|Print this story||Permalink|
Feeding your body and your soul in Carroll Gardens couldn’t get much easier.
A sit-down eatery and yoga studio dubbed Take Root dishes out fine farmer’s market-driven cuisine alongside an array of stretching and meditation workshops for children and adults in its homey Sackett Street space.
Take Root owners and fiancées Elise Kornack and Anna Hieronimus say they simply combined their passions to create the unique establishment, which features a small “noshery” at the front and a curtain-divided yoga room big enough for just seven students in the back.
“Anna is a yoga instructor and I’m a chef so it kind of really began when we met,” said Kornack, a former sous-chef at Manhattan’s renowned Aquavit and previous winner of Food Network’s cooking competition show “Chopped.”
“The combination of yoga or wellness and food just seemed natural to both of us,” said the maestro cook who lives with Hieronimus nearby on Henry Street. “We feel that there is a lack of places that have representation of both things that are good for your body and are also just fun to do.”
Meal times and yoga classes don’t coincide right now, though patrons could stick around for a few minutes after a Saturday morning stretching session to catch brunch.
Instructors offer yoga classes in different styles throughout the week, including one taught by Hieronimus, who helps kids as young as two pick up the practice.
The intimate eatery is only open for Saturday brunch and dinner from Tuesday to Thursday — where diners can find a place at the 10-seat communal table or three bar stools and peruse a menu that changes daily based on seasonal ingredients and Kornack’s inspiration.
“Part of the reason why we have so few seats is so that we can change the menu often so that we can offer each person a really unique experience that is curated by just the two of us,” said Hieronimus, who is also the sole hostess and server. “It’s like you’re in someone’s home. It doesn’t feel like you’re walking into a big industrial Brooklyn restaurant.”
Before opening Take Root in January, the couple hosted small for-profit dinner parties in the backyard garden of their former Prospect Heights home, where Hieronimus also taught private yoga lessons out of the second bedroom.
Those dinner soirees would later evolve into Take Root’s Friday and Saturday night reservation-only tasting menus.
Diners who attend the $85-per-person, reservation-only “Rooted” meal can enjoy a five-course feast with ever-changing offerings that may include smoked duck breast, goat’s milk tortellini with red beets, foie gras and sage, and white bean chowder with mussels.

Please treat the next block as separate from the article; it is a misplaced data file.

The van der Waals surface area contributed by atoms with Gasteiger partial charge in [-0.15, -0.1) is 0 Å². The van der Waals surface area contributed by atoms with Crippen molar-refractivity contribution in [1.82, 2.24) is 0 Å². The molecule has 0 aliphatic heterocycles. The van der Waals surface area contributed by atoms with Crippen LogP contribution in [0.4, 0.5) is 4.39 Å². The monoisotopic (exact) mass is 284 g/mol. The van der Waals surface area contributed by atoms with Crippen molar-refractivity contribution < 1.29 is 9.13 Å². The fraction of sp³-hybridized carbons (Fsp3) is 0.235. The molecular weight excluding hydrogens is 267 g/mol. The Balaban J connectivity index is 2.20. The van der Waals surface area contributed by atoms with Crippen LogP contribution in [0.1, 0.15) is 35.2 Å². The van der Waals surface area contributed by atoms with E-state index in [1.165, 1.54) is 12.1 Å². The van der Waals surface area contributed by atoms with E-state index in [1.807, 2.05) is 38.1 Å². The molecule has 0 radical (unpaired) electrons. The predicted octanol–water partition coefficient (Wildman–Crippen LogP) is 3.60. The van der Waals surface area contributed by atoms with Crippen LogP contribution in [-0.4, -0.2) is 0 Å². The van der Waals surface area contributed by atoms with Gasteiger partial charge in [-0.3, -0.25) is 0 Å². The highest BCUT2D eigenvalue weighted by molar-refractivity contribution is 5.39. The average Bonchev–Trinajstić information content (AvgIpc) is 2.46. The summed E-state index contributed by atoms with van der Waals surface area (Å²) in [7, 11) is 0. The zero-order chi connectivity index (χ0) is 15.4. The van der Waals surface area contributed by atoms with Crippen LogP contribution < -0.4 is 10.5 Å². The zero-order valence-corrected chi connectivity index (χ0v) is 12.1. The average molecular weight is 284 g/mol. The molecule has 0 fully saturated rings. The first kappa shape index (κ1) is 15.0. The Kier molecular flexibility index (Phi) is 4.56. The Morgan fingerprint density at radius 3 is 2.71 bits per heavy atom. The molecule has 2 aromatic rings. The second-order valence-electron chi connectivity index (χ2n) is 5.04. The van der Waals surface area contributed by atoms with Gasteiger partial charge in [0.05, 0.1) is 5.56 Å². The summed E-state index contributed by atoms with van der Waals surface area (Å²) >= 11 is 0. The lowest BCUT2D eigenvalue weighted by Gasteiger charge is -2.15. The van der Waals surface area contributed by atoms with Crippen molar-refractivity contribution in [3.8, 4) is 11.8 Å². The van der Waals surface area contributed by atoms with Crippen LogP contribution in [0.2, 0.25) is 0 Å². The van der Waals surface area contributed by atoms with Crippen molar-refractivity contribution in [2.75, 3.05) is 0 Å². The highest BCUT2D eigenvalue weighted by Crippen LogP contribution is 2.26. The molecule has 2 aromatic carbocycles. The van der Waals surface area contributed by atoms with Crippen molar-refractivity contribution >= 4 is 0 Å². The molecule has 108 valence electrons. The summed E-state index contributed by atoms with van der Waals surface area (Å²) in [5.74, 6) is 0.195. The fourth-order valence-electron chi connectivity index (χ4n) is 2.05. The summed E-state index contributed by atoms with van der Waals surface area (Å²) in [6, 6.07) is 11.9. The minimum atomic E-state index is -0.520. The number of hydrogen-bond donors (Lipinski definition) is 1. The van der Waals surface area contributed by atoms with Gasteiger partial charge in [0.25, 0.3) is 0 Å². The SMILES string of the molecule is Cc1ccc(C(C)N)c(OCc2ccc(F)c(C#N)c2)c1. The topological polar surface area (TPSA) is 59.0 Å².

“Every single time people here make friends with the person next to them just over a plate of food,” said Kornack, who added that Take Root aims to do just that. “We wanted to kind of instill a sense of community around both the yoga and the food.”
There are no high-end cocktails on the menu at this yoga-restaurant — unlike the booze-saturated Bushwick yoga studio and bar Cobra Club — but microbrews and wine are available at dinner.
Take Root [187 Sackett St. between Hicks and Henry streets in Carroll Gardens, (347) 227–7116, www.take-root.com].firstname.lastname@example.org or by calling (718) 260-4505. Follow her at twitter.com/souleddout.
©2013 Community Newspaper Group
|Print this story||Permalink|
By submitting this comment, you agree to the following terms:
You agree that you, and not BrooklynDaily.com or its affiliates, are fully responsible for the content that you post. You agree not to post any abusive, obscene, vulgar, slanderous, hateful, threatening or sexually-oriented material or any material that may violate applicable law; doing so may lead to the removal of your post and to your being permanently banned from posting to the site. You grant to BrooklynDaily.com the royalty-free, irrevocable, perpetual and fully sublicensable license to use, reproduce, modify, adapt, publish, translate, create derivative works from, distribute, perform and display such content in whole or in part world-wide and to incorporate it in other works in any form, media or technology now known or later developed.